Geniuses seem to decide their moves by pure divination. With little or no calculation, they decide where to put their pieces and then simply put them there. The Genius just feels the pulse of the position. His combinations are usually short, simple, but transform the game in a deadly way. The Genius does not seek complications and thus draws quite a few games, but rarely loses. Sometimes he seems to get bored of chess, but this is actually an illusion – he cares about it more than anything.
“I have known many chess players, but among them there has been only one genius…” – Emanuel Lasker
Jose Raul Capablanca (1888-1942) of Cuba, the third world champion, was a prototypical Genius. Preferring solid, positional play and excelling in endgames, Capablanca had a simple, clear style and chose his moves largely by intuition. Capablanca was so hard to beat that he only lost 34 serious games as an adult and was undefeated from 1916 until 1924.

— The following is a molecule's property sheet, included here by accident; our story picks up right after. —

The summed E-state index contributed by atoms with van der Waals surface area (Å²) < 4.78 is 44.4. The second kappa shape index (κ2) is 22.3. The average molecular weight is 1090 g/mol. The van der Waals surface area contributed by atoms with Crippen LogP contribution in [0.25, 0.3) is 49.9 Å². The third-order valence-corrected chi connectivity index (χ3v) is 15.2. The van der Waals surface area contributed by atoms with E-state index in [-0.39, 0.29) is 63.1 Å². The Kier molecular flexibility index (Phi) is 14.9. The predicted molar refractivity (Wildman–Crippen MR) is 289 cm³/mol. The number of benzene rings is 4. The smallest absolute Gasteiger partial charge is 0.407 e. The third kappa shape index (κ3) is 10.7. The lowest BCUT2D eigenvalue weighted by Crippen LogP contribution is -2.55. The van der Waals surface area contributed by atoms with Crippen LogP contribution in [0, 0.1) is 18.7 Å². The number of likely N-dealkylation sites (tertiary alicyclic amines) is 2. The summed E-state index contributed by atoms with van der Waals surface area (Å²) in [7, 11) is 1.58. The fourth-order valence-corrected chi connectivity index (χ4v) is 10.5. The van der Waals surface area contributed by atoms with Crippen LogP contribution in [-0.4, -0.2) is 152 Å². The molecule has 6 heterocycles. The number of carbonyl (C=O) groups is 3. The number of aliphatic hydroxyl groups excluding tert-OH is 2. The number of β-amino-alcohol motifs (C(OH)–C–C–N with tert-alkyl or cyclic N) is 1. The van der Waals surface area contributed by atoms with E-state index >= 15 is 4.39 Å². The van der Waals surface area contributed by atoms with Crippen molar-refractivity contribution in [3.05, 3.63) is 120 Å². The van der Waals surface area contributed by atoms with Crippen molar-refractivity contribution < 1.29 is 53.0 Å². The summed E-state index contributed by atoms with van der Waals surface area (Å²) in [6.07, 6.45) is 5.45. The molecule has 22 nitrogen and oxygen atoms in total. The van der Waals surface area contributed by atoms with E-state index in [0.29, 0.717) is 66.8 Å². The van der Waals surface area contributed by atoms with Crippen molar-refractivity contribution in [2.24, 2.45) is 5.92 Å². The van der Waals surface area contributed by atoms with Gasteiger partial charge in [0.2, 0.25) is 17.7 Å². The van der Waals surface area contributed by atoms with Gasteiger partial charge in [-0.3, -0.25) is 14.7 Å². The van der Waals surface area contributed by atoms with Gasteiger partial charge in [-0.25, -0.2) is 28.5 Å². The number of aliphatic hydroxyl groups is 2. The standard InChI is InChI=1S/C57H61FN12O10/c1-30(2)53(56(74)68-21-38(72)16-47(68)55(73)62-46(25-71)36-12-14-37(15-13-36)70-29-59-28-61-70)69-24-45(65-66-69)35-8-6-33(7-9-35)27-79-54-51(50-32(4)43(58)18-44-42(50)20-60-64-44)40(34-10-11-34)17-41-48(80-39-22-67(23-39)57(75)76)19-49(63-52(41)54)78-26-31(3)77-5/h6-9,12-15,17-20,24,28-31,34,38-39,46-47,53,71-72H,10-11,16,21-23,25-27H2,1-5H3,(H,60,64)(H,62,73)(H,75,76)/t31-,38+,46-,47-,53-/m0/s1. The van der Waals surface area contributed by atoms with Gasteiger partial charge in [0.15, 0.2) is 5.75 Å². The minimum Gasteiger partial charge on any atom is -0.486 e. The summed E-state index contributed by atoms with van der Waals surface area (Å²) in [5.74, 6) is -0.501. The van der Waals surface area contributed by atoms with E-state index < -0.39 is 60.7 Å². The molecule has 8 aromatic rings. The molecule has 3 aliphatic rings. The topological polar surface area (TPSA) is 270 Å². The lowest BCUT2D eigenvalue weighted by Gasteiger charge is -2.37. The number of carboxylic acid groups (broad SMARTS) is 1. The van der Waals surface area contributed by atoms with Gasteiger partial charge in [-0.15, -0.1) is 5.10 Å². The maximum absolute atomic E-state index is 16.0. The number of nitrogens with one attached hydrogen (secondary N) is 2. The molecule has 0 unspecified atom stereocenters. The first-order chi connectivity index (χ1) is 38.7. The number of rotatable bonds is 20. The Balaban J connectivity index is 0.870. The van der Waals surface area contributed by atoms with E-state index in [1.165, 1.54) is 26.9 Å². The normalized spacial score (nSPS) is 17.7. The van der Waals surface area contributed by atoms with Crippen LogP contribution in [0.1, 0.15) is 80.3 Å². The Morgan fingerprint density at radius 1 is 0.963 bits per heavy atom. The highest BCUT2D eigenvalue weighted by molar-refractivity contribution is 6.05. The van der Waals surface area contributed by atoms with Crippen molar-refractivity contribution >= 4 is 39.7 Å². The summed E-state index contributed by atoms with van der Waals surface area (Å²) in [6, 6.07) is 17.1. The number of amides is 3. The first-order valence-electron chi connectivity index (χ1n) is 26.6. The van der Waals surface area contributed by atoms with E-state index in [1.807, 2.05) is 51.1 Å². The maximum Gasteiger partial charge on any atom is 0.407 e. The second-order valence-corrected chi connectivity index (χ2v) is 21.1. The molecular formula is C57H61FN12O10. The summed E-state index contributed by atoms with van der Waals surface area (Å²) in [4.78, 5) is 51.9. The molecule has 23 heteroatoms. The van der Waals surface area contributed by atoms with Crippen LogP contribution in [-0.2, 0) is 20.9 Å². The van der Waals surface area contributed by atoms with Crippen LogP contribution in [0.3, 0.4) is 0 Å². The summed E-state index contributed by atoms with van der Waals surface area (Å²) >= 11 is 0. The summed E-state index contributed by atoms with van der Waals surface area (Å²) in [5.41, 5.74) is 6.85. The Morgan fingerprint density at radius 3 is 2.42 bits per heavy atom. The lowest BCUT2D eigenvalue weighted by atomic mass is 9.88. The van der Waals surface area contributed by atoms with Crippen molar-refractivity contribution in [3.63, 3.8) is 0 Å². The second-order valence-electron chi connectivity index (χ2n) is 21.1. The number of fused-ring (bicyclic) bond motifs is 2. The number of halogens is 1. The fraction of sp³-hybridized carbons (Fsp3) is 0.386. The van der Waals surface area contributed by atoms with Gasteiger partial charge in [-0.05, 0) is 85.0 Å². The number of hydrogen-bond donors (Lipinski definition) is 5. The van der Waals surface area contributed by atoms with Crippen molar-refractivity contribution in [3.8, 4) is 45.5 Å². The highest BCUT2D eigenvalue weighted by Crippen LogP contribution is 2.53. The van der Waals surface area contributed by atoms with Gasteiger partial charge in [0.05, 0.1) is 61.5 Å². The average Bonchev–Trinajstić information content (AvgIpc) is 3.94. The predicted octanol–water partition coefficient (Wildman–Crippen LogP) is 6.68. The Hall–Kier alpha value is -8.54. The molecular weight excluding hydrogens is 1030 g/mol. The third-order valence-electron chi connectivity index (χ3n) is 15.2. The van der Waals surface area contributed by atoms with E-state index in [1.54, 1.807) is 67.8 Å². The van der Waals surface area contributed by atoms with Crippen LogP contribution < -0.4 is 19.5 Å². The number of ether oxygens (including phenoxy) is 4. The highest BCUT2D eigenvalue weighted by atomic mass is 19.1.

New Zealand is home to more than 100 varieties of pubic lice.
People from Denmark use less toilet paper than those from any other western nation.
Paul Keres is the only chess player to have defeated nine undisputed world champions: Jose Raul Capablanca, Alexander Alekhine, Max Euwe, Mikhail Botvinnik, Vasily Smyslov, Mikhail Tal, Tigran Petrosian, Boris Spassky and Bobby Fischer. Keres also drew two games against Anatoly Karpov.
Walt Whitman ate four raw eggs for breakfast every day for the last 20 years of his life.
One of the criticisms of communism was the allegation that communists practice and propagandise the ‘community of women’. In The Communist Manifesto (1848), Karl Marx and Friedrich Engels suggest that this allegation is an example of hypocrisy and psychological projection by “bourgeois” critics of communism, who “not content with having wives and daughters of their proletarians at their disposal, not to speak of common prostitutes, take the greatest pleasure in seducing each other’s wives.”